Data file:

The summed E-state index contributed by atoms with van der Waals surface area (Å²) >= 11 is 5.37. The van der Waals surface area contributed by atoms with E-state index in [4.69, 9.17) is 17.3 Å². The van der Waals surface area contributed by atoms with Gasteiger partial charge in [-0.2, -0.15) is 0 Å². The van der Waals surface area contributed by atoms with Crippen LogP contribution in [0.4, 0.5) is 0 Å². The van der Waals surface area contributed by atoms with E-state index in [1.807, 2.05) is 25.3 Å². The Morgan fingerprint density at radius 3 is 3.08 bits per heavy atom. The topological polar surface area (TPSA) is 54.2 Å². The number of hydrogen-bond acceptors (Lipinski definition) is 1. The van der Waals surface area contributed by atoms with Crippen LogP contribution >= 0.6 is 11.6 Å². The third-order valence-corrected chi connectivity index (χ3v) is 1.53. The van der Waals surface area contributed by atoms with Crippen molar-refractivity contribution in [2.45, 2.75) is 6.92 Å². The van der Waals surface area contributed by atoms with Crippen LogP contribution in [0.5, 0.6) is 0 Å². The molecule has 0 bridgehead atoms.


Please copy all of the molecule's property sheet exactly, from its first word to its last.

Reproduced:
The summed E-state index contributed by atoms with van der Waals surface area (Å²) >= 11 is 5.37. The van der Waals surface area contributed by atoms with E-state index in [4.69, 9.17) is 17.3 Å². The van der Waals surface area contributed by atoms with Gasteiger partial charge in [-0.2, -0.15) is 0 Å². The van der Waals surface area contributed by atoms with Crippen LogP contribution in [0.4, 0.5) is 0 Å². The van der Waals surface area contributed by atoms with E-state index in [1.807, 2.05) is 25.3 Å². The Morgan fingerprint density at radius 3 is 3.08 bits per heavy atom. The topological polar surface area (TPSA) is 54.2 Å². The number of hydrogen-bond acceptors (Lipinski definition) is 1. The van der Waals surface area contributed by atoms with Crippen LogP contribution >= 0.6 is 11.6 Å². The third-order valence-corrected chi connectivity index (χ3v) is 1.53. The van der Waals surface area contributed by atoms with Crippen molar-refractivity contribution in [2.45, 2.75) is 6.92 Å². The van der Waals surface area contributed by atoms with Crippen LogP contribution in [0.5, 0.6) is 0 Å². The molecule has 0 bridgehead atoms.